Integer Data Types

Up to three different sizes of integers can be defined - as shown below.

short int
long int

The first and the third of these can be expressed as:


respectively. By default, all of the above are signed integers. The unsigned counterparts of the three formats are:

unsigned short int
unsigned int
unsigned long int

and again the 'int' component can be dropped - as shown below.

unsigned short
unsigned long

Irrespective of the machine architecture, it is guaranteed that:

sizeof(char) <= sizeof(short) <= sizeof(int) <= sizeof(long).

For current compilers on the 32 bit Intel platform:

sizeof(char)  == 1,
sizeof(short) == 2,
sizeof(int)   == 4,
sizeof(long)  == 4.

That is, a short integer occupies two bytes and integers and long integers occupy four bytes.

Integer Constants

An integer constant consists of a sequence of digits and possibly letters. The three formats in which an integer constant may be expressed are:

Decimal Base 10
Hexadecimal Base 16
Octal Base 8

Mention is made of hexadecimal notation in the topic numeric representation. Integer constants of the three supported bases may be distinguished as follows:

The type of an integer constant (i.e. int, long, unsigned) depends upon its form and suffix. Suffixes that may be formed consist of a sequence of zero, one or two distinct letters taken from the set {u,l}, where 'u' means that the constant is of unsigned type and 'l' means that it is a long integer. Case and order are not significant when forming a suffix (e.g. 1ul and 1LU both mean unity treated as an unsigned long integer). The following is true.


As for the character data type, integers can be declared singly, or multiply and in an initialized or an uninitialized state. For example, the following are valid declarations.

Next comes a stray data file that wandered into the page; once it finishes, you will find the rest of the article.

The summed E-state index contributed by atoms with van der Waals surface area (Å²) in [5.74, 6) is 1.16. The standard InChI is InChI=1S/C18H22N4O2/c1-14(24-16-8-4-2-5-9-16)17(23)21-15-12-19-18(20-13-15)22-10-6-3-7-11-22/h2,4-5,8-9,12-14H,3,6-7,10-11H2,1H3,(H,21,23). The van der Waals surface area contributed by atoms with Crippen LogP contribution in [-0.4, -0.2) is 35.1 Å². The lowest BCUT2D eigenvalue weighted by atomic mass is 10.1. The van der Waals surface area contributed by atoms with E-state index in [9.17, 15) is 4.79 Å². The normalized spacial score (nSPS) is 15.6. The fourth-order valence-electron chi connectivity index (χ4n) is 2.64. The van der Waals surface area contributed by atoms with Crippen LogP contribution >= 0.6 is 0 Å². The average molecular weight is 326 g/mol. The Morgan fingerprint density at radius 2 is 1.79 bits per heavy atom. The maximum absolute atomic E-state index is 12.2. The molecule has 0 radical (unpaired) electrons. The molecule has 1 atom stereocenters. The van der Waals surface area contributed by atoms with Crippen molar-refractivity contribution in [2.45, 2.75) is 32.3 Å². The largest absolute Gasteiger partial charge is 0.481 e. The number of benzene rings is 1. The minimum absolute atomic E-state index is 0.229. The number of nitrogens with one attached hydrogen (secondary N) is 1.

int i,j,k;                    // Three uninitialized integers.
unsigned int a = 10;          // First digit nonzero implies decimal.
unsigned b = a;               // Copying one to the other.
unsigned c = 0xffffffff;      // Initialize in hexadecimal.
int d = -1;                   // And with a negative number.
int e = 077;                  // Initialize in octal because first digit zero.
long f = 65537;               // On 32 bit Intel long and integer the same.
short g = f;                  // Truncated to zero, because 17th bit first nonzero.
short h = -1;                 // On Intel == 0xffff (2 bytes)
int i = h;                    // Gets sign extended hence = 0xffffffff (on 32 Bit Intel that is).
signed char maximum = '/xff'; // Negative 1 actually, because char is signed.
short minus_one = maximum;    // Again gets sign extended and ends up as -1.
int sum = d + e;              // Addition of two ints to get another.